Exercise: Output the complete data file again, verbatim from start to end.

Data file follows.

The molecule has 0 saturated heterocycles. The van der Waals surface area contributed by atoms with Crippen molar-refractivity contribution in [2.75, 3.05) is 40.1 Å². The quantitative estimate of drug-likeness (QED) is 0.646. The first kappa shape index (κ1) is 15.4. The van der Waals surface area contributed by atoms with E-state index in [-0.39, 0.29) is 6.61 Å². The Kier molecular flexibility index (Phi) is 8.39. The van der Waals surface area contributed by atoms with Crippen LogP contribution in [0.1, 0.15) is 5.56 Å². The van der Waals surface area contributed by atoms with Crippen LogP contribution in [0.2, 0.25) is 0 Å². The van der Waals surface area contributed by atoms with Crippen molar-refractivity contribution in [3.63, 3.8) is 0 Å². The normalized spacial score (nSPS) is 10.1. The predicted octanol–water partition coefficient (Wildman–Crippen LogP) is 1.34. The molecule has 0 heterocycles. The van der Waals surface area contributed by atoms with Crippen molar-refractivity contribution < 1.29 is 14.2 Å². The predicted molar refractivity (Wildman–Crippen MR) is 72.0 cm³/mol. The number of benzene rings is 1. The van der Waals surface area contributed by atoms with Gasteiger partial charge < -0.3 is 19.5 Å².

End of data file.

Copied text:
The molecule has 0 saturated heterocycles. The van der Waals surface area contributed by atoms with Crippen molar-refractivity contribution in [2.75, 3.05) is 40.1 Å². The quantitative estimate of drug-likeness (QED) is 0.646. The first kappa shape index (κ1) is 15.4. The van der Waals surface area contributed by atoms with E-state index in [-0.39, 0.29) is 6.61 Å². The Kier molecular flexibility index (Phi) is 8.39. The van der Waals surface area contributed by atoms with Crippen LogP contribution in [0.1, 0.15) is 5.56 Å². The van der Waals surface area contributed by atoms with Crippen LogP contribution in [0.2, 0.25) is 0 Å². The van der Waals surface area contributed by atoms with Crippen molar-refractivity contribution in [3.63, 3.8) is 0 Å². The normalized spacial score (nSPS) is 10.1. The predicted octanol–water partition coefficient (Wildman–Crippen LogP) is 1.34. The molecule has 0 heterocycles. The van der Waals surface area contributed by atoms with Crippen molar-refractivity contribution < 1.29 is 14.2 Å². The predicted molar refractivity (Wildman–Crippen MR) is 72.0 cm³/mol. The number of benzene rings is 1. The van der Waals surface area contributed by atoms with Gasteiger partial charge < -0.3 is 19.5 Å².